‘We Simply Want To Be Allowed to Live’

‘We Simply Want To Be Allowed to Live’


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Janet Ybarra
Former Washington Journalist
Contributor on The Bipartisan Press

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From activists to the halls of power in Washington DC, more were speaking out against the grand jury decision that left no charges related to the death of Breonna Taylor of Louisville Ky.

Meanwhile, national leaders from civil rights activist and media personality Rev. Al Sharpton, to Democratic presidential nominee Joe Biden called for continued protests to be non-violent.

Breonna Taylor was a 26-year-old Black woman who was working as an EMT and was asleep in her apartment sleeping with her boyfriend in the middle of the night March 13, when a band of plainclothes police officers entered her apartment on what’s called a “no-knock warrant,” which means that the police don’t have to announce themselves.

Taylor’s boyfriend, Kenneth Walker– fearing a criminal home invasion–fired his legally owned firearm at the officers. The officers returned fire, hitting Taylor eight times, killing her.

The police were in Taylor’s apartment seeking her ex-boyfriend in connection with a low-level and non-violent narcotics investigation. The ex-boyfriend wasn’t even present in Taylor’s apartment at the time.

Since Taylor’s death, her family sued the city of Louisville. The suit was settled with the city paying the family $12 million and ending the practice of no-knock warrants.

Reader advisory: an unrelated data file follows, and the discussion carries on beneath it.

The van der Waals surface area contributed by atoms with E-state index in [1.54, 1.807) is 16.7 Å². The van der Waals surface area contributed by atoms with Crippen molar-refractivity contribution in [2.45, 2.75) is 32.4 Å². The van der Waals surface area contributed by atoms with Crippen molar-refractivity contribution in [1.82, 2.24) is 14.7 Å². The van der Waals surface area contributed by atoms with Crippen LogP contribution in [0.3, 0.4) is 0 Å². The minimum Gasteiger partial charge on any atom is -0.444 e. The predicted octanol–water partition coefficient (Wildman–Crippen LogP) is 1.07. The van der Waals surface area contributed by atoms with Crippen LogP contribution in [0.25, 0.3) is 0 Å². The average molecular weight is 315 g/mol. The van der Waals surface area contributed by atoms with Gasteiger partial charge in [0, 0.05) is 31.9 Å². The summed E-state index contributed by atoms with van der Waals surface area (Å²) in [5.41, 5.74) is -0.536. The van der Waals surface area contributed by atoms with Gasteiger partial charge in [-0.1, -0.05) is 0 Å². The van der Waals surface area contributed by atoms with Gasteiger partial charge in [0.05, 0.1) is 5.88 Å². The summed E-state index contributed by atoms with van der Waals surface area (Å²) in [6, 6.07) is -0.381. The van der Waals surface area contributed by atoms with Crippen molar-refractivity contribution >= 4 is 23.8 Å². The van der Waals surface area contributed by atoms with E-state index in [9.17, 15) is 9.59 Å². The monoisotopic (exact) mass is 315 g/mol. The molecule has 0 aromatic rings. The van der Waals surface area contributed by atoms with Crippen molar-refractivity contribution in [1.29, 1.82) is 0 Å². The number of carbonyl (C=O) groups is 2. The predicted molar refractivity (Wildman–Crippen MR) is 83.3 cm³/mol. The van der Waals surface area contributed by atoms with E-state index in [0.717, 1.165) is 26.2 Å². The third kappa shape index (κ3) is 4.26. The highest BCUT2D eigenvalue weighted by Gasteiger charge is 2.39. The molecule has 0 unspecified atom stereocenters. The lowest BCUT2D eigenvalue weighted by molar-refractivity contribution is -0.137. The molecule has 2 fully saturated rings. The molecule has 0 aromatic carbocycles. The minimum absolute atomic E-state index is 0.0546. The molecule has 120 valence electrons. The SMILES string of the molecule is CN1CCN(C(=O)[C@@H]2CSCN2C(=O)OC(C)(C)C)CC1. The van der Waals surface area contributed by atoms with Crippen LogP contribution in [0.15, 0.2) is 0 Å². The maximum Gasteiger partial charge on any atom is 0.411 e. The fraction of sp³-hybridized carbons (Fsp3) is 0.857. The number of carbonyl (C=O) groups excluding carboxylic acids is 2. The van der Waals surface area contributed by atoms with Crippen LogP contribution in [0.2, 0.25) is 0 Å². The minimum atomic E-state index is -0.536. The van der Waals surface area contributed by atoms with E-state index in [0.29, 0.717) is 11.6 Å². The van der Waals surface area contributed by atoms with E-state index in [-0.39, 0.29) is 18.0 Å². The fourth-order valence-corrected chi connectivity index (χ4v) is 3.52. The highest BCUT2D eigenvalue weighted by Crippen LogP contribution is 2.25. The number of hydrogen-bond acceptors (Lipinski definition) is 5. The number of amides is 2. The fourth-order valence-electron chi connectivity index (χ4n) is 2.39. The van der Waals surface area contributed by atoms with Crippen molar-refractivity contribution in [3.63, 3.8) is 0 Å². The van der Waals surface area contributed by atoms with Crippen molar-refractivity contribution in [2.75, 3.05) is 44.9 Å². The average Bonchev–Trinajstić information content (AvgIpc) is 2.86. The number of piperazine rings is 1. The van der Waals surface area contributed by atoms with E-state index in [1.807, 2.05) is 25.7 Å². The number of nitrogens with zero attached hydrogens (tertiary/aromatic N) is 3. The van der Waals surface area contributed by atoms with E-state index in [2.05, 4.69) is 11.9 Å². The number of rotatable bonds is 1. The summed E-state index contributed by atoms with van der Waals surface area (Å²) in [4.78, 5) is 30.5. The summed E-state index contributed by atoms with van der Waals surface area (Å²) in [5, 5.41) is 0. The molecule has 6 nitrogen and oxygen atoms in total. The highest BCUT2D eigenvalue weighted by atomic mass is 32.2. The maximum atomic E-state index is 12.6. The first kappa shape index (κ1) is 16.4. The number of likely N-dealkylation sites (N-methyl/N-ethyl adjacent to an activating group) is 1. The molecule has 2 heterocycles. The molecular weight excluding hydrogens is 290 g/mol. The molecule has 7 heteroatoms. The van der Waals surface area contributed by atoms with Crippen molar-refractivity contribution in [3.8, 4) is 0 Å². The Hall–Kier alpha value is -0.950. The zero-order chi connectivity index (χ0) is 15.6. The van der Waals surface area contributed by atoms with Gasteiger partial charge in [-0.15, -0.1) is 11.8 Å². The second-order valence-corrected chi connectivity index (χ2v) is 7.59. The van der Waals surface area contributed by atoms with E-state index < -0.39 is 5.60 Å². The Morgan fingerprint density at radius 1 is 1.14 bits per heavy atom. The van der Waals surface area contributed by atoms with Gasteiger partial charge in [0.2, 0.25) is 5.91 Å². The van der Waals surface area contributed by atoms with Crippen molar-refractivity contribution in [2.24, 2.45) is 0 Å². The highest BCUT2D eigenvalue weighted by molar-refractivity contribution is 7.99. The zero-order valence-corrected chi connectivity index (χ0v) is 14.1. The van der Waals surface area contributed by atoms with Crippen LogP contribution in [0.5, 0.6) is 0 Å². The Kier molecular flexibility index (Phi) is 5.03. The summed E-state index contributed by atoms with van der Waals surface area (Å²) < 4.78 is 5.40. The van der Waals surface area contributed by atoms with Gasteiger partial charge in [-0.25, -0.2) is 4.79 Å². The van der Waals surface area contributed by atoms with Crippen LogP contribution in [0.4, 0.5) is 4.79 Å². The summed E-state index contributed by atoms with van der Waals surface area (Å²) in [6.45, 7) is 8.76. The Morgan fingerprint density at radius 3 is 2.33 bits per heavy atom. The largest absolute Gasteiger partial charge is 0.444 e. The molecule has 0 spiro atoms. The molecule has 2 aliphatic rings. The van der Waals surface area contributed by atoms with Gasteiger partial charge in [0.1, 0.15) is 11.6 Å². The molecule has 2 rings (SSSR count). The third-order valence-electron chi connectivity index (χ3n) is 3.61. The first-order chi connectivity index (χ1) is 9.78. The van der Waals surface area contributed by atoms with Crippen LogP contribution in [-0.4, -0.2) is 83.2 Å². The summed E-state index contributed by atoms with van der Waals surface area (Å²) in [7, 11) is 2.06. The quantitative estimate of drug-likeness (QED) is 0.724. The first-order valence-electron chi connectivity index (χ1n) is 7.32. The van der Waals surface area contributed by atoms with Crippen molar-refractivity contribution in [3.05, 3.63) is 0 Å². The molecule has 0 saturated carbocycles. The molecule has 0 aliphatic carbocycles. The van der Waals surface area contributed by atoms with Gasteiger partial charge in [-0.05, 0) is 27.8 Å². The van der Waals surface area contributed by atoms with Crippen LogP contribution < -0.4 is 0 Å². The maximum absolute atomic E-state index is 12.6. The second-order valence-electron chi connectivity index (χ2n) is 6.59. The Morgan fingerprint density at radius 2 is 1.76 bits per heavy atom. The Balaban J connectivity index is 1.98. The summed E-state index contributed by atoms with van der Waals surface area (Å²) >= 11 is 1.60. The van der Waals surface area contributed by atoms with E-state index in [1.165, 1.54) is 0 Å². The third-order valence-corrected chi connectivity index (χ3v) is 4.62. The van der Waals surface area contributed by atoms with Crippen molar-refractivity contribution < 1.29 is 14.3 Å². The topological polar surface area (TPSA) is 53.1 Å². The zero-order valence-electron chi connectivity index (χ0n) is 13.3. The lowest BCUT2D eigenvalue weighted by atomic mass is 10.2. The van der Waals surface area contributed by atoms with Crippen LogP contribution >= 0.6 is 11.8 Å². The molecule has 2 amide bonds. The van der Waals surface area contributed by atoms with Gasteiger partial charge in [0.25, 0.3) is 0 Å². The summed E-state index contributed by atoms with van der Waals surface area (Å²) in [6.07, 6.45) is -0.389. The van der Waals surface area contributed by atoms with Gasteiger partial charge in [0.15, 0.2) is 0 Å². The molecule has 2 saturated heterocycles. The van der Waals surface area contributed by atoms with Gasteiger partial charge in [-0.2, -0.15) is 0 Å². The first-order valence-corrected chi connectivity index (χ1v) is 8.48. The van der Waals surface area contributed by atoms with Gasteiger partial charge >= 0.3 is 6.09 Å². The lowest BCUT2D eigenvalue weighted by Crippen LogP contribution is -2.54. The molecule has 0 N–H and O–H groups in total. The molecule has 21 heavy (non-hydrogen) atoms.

However, activists and others nationwide had their eyes back on Louisville this week as a grand jury returned indictments in the shooting. However, the grand jury chose to indict a single cop, charging former officer Brett Hankinson with three counts of first-degree wanton endangerment, a Class D felony in the state, for shooting into a neighboring apartment.

No charges were returned related to Taylor’s death, sparking protests in Louisville and elsewhere in the United States.

“First thought is to give sympathy again to Breonna’s family and her mother. The second is to continue to promote for the protesters’ non-violent protests and to condemn with great affirmation any shooting of law enforcement, any violence at all,” said Rep Sheila Jackson-Lee, a Black Texas Democrat who also serves on the House Judiciary Committee. “Having said that, it is shameful what came out of the attorney general’s office and the grand jury, not because of grand jurors, because we know prosecutors craft their own narrative.”

Biden, specifically, was asked by the press if he thought justice had been served.

“I’m reluctant to comment. I don’t know the detail of what the judgement was. But I do know that it’s important that justice be served. I have to see precisely what has happened,” the former vice president said. “What I did hear on the way here on the radio that there may be people protesting. One thing I want to make clear: Protesting makes a lot of sense, and it’s clear people should be able to speak, but no violence. No violence.

“My heart goes out to Breonna Taylor’s mom. The last thing she need is to see violence in the streets. So protest peacefully, no violence. And I’ll be able to comment when I know more about the details of what the decision was because I haven’t been able to hear it,” Biden added.

Sharpton, a well-known Black activist and media personality, also called for all protests to remain non-violent.